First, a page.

Bible teaching is relational because Christianity is relational. Remember the Great Commandment: “Love the Lord your God with all your heart, with all your soul, with all your strength, and with all your mind; and your neighbor as yourself” (Luke 10:2, HCSB). Being a Christian is about loving God and loving others–that’s relational. The more we know and love our
1. The more we know and love our people, the more God can use us to bring change in their lives.
It’s trite but true: “We don’t teach lessons, we teach people.” We do more than tell our learners everything we know about the Bible. Our goal is more than imparting Bible knowledge; it is to be used of God to transform lives. When we know our people, we know the needs in their lives, and we are better able to help them make application of biblical truth.
2. The more our people know and love us, the more they will pay attention to what we teach.
Another truism is, “Our people don’t care how much we know until they know how much we care.” Change Is hard. When the Spirit brings conviction through the Word, the first response is often resistance, “Why are you meddling in my life?” When learners know that we love them and have their best interests at heart, it opens doors for God to use us in bringing transformation in their lives.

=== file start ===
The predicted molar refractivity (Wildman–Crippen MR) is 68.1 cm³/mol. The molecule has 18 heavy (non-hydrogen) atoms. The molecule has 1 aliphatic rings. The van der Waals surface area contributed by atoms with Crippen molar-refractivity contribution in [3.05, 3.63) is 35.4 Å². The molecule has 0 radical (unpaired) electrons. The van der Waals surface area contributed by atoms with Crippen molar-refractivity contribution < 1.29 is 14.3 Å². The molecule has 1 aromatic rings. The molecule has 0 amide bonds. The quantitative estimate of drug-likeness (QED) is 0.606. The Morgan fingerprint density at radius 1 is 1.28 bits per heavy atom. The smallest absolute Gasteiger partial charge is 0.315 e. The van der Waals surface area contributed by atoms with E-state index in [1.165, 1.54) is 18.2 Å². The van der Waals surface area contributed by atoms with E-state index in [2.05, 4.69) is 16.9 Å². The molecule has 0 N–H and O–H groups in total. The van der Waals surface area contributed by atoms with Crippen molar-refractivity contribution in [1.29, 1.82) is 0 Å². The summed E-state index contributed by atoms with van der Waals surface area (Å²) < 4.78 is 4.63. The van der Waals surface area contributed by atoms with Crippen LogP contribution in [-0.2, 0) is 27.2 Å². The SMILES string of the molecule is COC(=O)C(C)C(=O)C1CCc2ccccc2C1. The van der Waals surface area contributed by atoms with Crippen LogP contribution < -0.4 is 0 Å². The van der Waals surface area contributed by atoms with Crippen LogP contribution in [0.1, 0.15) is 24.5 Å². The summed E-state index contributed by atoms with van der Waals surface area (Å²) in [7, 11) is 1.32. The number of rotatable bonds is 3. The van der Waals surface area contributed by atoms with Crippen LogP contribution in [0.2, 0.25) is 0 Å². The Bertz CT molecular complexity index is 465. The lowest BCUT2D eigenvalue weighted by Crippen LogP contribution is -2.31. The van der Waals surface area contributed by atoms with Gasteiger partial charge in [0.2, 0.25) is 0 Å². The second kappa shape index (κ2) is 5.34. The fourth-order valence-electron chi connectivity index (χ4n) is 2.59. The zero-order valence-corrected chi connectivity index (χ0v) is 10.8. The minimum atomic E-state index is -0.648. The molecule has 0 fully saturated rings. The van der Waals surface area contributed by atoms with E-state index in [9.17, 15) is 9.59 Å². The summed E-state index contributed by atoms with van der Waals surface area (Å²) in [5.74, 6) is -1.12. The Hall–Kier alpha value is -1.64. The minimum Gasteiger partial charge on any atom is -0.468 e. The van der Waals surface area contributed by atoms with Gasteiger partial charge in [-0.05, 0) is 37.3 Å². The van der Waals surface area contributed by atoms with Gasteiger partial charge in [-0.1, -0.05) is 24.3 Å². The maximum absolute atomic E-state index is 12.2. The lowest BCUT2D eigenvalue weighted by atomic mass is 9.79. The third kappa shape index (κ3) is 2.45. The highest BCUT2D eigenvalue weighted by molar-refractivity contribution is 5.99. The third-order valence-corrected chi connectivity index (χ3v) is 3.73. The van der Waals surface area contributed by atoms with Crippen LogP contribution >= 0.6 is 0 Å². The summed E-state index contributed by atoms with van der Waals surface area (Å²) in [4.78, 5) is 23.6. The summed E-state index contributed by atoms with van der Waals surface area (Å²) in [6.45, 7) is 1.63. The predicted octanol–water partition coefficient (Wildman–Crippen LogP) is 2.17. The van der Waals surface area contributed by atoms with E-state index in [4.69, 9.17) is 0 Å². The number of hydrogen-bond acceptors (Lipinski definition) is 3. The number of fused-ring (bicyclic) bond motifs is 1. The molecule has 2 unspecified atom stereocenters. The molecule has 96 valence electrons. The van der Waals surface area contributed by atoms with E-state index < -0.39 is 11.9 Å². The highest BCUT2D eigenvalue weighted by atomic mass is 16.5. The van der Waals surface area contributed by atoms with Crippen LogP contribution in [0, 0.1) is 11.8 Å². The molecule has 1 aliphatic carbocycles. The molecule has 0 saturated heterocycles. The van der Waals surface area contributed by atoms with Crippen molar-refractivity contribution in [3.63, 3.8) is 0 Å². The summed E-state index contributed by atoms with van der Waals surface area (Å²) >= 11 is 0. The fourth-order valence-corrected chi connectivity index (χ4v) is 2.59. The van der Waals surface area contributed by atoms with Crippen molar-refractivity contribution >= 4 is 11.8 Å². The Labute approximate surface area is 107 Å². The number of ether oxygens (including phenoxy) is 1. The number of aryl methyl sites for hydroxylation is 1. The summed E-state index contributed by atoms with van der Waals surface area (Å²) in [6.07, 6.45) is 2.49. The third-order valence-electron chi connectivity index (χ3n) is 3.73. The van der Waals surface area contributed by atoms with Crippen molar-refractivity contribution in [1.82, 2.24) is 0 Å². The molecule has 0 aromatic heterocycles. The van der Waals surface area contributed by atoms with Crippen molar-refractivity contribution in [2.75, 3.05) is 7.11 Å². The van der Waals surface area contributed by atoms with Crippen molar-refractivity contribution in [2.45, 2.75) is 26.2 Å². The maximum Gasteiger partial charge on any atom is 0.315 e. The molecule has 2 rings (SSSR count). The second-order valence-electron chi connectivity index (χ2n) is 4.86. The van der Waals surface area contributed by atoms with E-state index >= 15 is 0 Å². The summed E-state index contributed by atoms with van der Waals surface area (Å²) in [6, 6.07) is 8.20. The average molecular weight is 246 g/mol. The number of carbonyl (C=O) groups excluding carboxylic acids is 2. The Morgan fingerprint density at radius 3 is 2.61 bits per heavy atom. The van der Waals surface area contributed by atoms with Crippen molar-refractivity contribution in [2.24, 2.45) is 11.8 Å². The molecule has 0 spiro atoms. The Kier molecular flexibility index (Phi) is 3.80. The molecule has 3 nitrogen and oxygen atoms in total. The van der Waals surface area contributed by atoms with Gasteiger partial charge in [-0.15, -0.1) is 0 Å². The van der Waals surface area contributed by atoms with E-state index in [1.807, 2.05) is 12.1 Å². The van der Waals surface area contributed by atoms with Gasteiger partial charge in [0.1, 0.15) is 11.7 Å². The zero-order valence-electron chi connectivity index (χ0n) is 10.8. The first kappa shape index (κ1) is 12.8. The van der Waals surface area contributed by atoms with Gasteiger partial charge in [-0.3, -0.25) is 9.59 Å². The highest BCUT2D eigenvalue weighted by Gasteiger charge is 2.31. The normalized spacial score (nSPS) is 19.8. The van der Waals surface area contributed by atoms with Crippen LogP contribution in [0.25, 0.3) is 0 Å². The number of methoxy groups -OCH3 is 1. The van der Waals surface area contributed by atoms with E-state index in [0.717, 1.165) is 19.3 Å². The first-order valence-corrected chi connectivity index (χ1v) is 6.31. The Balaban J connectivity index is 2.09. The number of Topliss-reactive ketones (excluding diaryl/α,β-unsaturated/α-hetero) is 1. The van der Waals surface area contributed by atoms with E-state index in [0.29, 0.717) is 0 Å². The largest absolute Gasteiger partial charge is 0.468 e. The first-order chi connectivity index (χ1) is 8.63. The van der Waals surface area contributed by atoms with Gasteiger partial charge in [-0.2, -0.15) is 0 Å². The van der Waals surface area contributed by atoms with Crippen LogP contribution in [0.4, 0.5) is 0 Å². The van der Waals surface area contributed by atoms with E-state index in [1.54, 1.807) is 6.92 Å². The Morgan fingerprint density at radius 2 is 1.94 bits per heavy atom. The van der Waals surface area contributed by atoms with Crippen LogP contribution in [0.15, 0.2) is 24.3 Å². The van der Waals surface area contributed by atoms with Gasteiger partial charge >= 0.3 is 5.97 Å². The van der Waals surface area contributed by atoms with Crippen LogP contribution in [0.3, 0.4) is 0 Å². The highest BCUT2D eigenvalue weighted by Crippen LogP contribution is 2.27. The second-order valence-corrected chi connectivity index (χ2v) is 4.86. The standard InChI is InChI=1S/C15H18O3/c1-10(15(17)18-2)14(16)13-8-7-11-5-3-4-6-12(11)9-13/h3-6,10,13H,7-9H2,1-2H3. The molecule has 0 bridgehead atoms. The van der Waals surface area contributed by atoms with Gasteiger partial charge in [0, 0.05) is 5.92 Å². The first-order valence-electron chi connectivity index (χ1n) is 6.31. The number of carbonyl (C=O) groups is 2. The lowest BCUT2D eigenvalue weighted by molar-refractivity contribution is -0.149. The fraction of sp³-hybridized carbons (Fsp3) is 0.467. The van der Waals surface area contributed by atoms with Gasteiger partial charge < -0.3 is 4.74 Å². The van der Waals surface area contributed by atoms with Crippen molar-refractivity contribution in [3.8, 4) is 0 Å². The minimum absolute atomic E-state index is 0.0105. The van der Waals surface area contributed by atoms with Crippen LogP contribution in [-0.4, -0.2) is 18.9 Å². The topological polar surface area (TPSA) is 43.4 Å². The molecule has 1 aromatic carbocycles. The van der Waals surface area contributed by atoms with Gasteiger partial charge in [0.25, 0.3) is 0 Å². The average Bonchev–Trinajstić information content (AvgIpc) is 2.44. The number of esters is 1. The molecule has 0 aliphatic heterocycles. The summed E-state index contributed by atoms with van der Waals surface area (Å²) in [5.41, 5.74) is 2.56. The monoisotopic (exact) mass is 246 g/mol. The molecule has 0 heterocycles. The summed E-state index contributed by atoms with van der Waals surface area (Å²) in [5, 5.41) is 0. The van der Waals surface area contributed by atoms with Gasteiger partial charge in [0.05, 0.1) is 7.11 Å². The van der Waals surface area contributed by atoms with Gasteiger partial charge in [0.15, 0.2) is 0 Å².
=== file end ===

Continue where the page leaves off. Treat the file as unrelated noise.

3. The more our people know and love us, the more we can teach by being a positive model.
When it comes to spiritual transformation, “change is more caught than taught.” We often have more impact by what we model in our lives for others to see than by what we say. When we spend time with our people outside of church, they see us in real life situations. Again, God can use this in miraculous ways to transform lives.
Jesus spent time with his disciples building relationships. He knew them and loved them. Can we do anything less?
Bob Wood is the Church Growth Ministries Team Leader, Baptist State Convention of Michigan.